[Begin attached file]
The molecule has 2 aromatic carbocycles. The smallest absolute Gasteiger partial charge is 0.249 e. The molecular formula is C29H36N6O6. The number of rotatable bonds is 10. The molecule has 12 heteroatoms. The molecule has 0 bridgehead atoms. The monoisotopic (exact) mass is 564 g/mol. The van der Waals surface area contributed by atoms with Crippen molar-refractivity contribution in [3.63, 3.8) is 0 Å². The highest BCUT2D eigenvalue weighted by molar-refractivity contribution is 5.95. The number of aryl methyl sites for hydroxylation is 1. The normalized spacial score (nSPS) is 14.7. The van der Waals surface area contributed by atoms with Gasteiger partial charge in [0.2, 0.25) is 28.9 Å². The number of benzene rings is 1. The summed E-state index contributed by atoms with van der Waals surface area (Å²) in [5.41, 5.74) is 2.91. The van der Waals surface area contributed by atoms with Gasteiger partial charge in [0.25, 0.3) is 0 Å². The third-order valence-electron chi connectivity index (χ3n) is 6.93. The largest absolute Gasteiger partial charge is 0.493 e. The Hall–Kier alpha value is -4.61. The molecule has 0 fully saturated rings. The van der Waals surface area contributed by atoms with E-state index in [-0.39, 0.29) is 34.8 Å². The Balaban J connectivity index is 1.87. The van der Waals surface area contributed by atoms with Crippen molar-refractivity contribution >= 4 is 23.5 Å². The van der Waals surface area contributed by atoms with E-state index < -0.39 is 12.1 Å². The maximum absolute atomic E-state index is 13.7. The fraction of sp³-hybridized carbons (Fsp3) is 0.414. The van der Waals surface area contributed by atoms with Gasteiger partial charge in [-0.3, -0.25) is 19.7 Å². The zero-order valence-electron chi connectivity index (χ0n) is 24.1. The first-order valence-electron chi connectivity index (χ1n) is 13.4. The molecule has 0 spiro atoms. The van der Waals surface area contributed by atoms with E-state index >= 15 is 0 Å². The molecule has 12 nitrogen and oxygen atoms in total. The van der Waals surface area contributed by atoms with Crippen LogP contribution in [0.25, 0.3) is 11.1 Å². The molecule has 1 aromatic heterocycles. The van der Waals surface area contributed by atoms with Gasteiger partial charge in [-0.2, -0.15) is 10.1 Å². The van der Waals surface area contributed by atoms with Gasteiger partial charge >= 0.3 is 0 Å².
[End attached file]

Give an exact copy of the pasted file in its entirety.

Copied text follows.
The molecule has 2 aromatic carbocycles. The smallest absolute Gasteiger partial charge is 0.249 e. The molecular formula is C29H36N6O6. The number of rotatable bonds is 10. The molecule has 12 heteroatoms. The molecule has 0 bridgehead atoms. The monoisotopic (exact) mass is 564 g/mol. The van der Waals surface area contributed by atoms with Crippen molar-refractivity contribution in [3.63, 3.8) is 0 Å². The highest BCUT2D eigenvalue weighted by molar-refractivity contribution is 5.95. The number of aryl methyl sites for hydroxylation is 1. The normalized spacial score (nSPS) is 14.7. The van der Waals surface area contributed by atoms with Gasteiger partial charge in [0.2, 0.25) is 28.9 Å². The number of benzene rings is 1. The summed E-state index contributed by atoms with van der Waals surface area (Å²) in [5.41, 5.74) is 2.91. The van der Waals surface area contributed by atoms with Gasteiger partial charge in [0.25, 0.3) is 0 Å². The third-order valence-electron chi connectivity index (χ3n) is 6.93. The largest absolute Gasteiger partial charge is 0.493 e. The Hall–Kier alpha value is -4.61. The molecule has 0 fully saturated rings. The van der Waals surface area contributed by atoms with E-state index in [-0.39, 0.29) is 34.8 Å². The Balaban J connectivity index is 1.87. The van der Waals surface area contributed by atoms with Crippen molar-refractivity contribution >= 4 is 23.5 Å². The van der Waals surface area contributed by atoms with E-state index < -0.39 is 12.1 Å². The maximum absolute atomic E-state index is 13.7. The fraction of sp³-hybridized carbons (Fsp3) is 0.414. The van der Waals surface area contributed by atoms with Gasteiger partial charge in [-0.3, -0.25) is 19.7 Å². The zero-order valence-electron chi connectivity index (χ0n) is 24.1. The first-order valence-electron chi connectivity index (χ1n) is 13.4. The molecule has 0 spiro atoms. The van der Waals surface area contributed by atoms with E-state index >= 15 is 0 Å². The molecule has 12 nitrogen and oxygen atoms in total. The van der Waals surface area contributed by atoms with Crippen LogP contribution in [0.25, 0.3) is 11.1 Å². The molecule has 1 aromatic heterocycles. The van der Waals surface area contributed by atoms with Gasteiger partial charge in [-0.2, -0.15) is 10.1 Å². The van der Waals surface area contributed by atoms with Gasteiger partial charge >= 0.3 is 0 Å².